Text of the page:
"At least, that’s the triumphal view from the Pentagon briefing room. But what was it like on the ground? As Wired’s war correspondent, I tracked the network from the generals’ plasma screens at Central Command to the forward nodes on the battlefields in Iraq. What I discovered was something entirely different from the shiny picture of techno-supremacy touted by the proponents of the Rumsfeld doctrine. I found an unsung corps of geeks improvising as they went, cobbling together a remarkable system from a hodgepodge of military-built networking technology, off-the-shelf gear, miles of Ethernet cable, and commercial software. And during two weeks in the war zone, I never heard anyone mention the revolution in military affairs."

Advice to Democrats

David Frum advises the Democrats to follow Harry Truman’s hard-ball and gutsy campaign. It may be good advice, and the way the Demos are starting to go after President Bush during the last few days--he is not winning the war on terror, etc.--this advice may just well be heeded, if it’s not too late. (via Powerline)

Are Terrorists on the Run?

Amir Taheri and Brian Micklethwait both think that they are hitting targets that are easy and close to home, because they can’t do anything else. I hope they are right.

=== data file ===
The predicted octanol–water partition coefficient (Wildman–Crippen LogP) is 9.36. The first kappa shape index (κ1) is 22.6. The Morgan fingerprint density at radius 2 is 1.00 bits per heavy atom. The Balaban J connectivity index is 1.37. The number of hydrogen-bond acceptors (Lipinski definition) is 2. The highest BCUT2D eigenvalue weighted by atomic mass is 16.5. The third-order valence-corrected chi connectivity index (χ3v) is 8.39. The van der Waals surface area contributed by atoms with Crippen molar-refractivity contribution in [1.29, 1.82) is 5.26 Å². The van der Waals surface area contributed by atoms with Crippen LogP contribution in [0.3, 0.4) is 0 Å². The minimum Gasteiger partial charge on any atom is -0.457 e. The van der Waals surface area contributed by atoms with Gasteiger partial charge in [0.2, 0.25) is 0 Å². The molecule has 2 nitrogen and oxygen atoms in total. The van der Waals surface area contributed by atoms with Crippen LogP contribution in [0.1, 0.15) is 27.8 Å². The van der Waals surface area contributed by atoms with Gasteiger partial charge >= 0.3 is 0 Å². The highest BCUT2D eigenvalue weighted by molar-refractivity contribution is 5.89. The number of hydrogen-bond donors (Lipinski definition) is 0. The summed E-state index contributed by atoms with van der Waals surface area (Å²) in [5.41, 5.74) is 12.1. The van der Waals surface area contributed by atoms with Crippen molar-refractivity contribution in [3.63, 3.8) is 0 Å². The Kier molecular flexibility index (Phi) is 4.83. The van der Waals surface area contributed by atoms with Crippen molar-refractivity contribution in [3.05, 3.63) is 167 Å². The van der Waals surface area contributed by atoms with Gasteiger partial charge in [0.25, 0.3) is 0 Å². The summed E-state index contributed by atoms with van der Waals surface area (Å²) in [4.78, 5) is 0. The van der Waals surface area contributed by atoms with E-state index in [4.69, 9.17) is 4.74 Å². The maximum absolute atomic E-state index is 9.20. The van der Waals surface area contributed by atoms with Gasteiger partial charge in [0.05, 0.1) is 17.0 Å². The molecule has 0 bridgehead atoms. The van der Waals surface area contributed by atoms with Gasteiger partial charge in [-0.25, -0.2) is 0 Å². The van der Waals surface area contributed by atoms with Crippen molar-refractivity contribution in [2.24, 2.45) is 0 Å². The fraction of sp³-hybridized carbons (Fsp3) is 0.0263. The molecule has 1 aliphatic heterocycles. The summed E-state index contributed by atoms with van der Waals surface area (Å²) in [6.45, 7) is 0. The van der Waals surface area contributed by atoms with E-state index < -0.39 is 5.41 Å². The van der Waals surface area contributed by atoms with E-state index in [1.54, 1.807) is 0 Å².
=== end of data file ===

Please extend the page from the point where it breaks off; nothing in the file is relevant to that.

The K.C. Johnson Controversy

Months ago I reported here that Robert David "KC" Johnson faced the very real possibility of being denied tenure at Brooklyn College--in spite of having the best record of publication, and being the most popular teacher, in his department. At issue were concerns over his "collegiality," stemming from his participation on a search committee. Apparently he took issue with his chair’s demand that the department hire (in the chair’s own words) "some women we can live with, who are not whiners from the word go or who need therapy as much as they need a job."

This article from the latest issue of the Chronicle of Higher Education recounts the whole story. Unfortunately it’s for subscribers only.

The good news is that Johnson won his battle, thanks in part to the enormous press and internet campaign that was waged in his behalf. This is good news for the historical profession. While Johnson is no conservative, he is an incredibly talented and serious historian; his victory is a triumph for all who believe that educators must be held to high standards of both teaching and scholarship.

A Memorial Day Thought

Andrew Busch rightly thinks that in preparing to pay our respects to those who have fallen in our foreign wars, it is well to remember who the enemies of the United States have been: This will tell you much about who we are as a people, and the things for which we stand.   

American Torture

Newsweek reports in this short note that Americans are playing heavy metal music (Vin Diesel and Metallica) and children’s songs to break their subjects’ resistance in Iraq. It works. They can’t take it. They talk.